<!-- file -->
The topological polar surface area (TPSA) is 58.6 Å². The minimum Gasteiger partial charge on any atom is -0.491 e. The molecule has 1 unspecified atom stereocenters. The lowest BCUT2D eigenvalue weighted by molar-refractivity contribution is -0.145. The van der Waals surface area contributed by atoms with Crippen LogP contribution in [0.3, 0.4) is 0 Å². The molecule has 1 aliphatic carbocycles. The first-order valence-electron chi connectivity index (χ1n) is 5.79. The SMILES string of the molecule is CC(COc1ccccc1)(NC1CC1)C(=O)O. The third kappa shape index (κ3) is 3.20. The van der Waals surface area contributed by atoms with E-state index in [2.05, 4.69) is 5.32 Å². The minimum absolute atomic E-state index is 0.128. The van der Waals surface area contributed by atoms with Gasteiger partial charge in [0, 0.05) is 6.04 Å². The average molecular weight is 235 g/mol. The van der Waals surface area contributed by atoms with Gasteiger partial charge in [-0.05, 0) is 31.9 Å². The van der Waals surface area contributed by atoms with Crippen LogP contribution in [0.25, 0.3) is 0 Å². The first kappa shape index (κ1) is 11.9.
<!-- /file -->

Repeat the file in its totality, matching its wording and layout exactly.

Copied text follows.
The topological polar surface area (TPSA) is 58.6 Å². The minimum Gasteiger partial charge on any atom is -0.491 e. The molecule has 1 unspecified atom stereocenters. The lowest BCUT2D eigenvalue weighted by molar-refractivity contribution is -0.145. The van der Waals surface area contributed by atoms with Crippen LogP contribution in [0.3, 0.4) is 0 Å². The molecule has 1 aliphatic carbocycles. The first-order valence-electron chi connectivity index (χ1n) is 5.79. The SMILES string of the molecule is CC(COc1ccccc1)(NC1CC1)C(=O)O. The third kappa shape index (κ3) is 3.20. The van der Waals surface area contributed by atoms with E-state index in [2.05, 4.69) is 5.32 Å². The minimum absolute atomic E-state index is 0.128. The van der Waals surface area contributed by atoms with Gasteiger partial charge in [0, 0.05) is 6.04 Å². The average molecular weight is 235 g/mol. The van der Waals surface area contributed by atoms with Gasteiger partial charge in [-0.05, 0) is 31.9 Å². The van der Waals surface area contributed by atoms with Crippen LogP contribution in [0.25, 0.3) is 0 Å². The first kappa shape index (κ1) is 11.9.